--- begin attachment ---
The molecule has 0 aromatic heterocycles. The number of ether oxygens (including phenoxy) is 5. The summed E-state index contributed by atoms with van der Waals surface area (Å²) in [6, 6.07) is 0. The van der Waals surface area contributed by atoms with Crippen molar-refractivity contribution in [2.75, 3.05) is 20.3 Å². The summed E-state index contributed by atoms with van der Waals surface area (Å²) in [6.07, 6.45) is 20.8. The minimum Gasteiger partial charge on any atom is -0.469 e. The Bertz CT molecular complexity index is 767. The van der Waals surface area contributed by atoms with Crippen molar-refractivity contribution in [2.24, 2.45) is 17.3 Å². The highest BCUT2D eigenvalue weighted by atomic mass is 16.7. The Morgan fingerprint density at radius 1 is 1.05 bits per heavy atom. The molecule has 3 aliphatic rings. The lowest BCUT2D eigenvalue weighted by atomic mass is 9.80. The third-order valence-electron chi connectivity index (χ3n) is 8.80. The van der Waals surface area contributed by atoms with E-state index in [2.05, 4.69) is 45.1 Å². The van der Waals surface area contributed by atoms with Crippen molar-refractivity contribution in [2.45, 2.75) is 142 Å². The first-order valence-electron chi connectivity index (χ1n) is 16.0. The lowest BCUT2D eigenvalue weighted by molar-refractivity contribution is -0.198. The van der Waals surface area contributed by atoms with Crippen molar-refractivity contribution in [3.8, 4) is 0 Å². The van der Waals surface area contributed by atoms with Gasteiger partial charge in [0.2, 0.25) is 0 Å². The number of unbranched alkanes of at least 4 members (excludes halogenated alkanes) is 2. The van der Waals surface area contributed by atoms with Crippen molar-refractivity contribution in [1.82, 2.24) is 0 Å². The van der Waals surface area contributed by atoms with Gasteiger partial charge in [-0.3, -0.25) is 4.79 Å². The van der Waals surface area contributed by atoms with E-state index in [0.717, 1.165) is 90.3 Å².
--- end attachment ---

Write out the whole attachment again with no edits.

The molecule has 0 aromatic heterocycles. The number of ether oxygens (including phenoxy) is 5. The summed E-state index contributed by atoms with van der Waals surface area (Å²) in [6, 6.07) is 0. The van der Waals surface area contributed by atoms with Crippen molar-refractivity contribution in [2.75, 3.05) is 20.3 Å². The summed E-state index contributed by atoms with van der Waals surface area (Å²) in [6.07, 6.45) is 20.8. The minimum Gasteiger partial charge on any atom is -0.469 e. The Bertz CT molecular complexity index is 767. The van der Waals surface area contributed by atoms with Crippen molar-refractivity contribution in [2.24, 2.45) is 17.3 Å². The highest BCUT2D eigenvalue weighted by atomic mass is 16.7. The Morgan fingerprint density at radius 1 is 1.05 bits per heavy atom. The molecule has 3 aliphatic rings. The lowest BCUT2D eigenvalue weighted by atomic mass is 9.80. The third-order valence-electron chi connectivity index (χ3n) is 8.80. The van der Waals surface area contributed by atoms with E-state index in [2.05, 4.69) is 45.1 Å². The van der Waals surface area contributed by atoms with Crippen molar-refractivity contribution in [2.45, 2.75) is 142 Å². The first-order valence-electron chi connectivity index (χ1n) is 16.0. The lowest BCUT2D eigenvalue weighted by molar-refractivity contribution is -0.198. The van der Waals surface area contributed by atoms with Crippen molar-refractivity contribution in [3.8, 4) is 0 Å². The van der Waals surface area contributed by atoms with Gasteiger partial charge in [0.2, 0.25) is 0 Å². The number of unbranched alkanes of at least 4 members (excludes halogenated alkanes) is 2. The van der Waals surface area contributed by atoms with Crippen molar-refractivity contribution in [1.82, 2.24) is 0 Å². The van der Waals surface area contributed by atoms with Gasteiger partial charge in [-0.3, -0.25) is 4.79 Å². The van der Waals surface area contributed by atoms with E-state index in [0.717, 1.165) is 90.3 Å².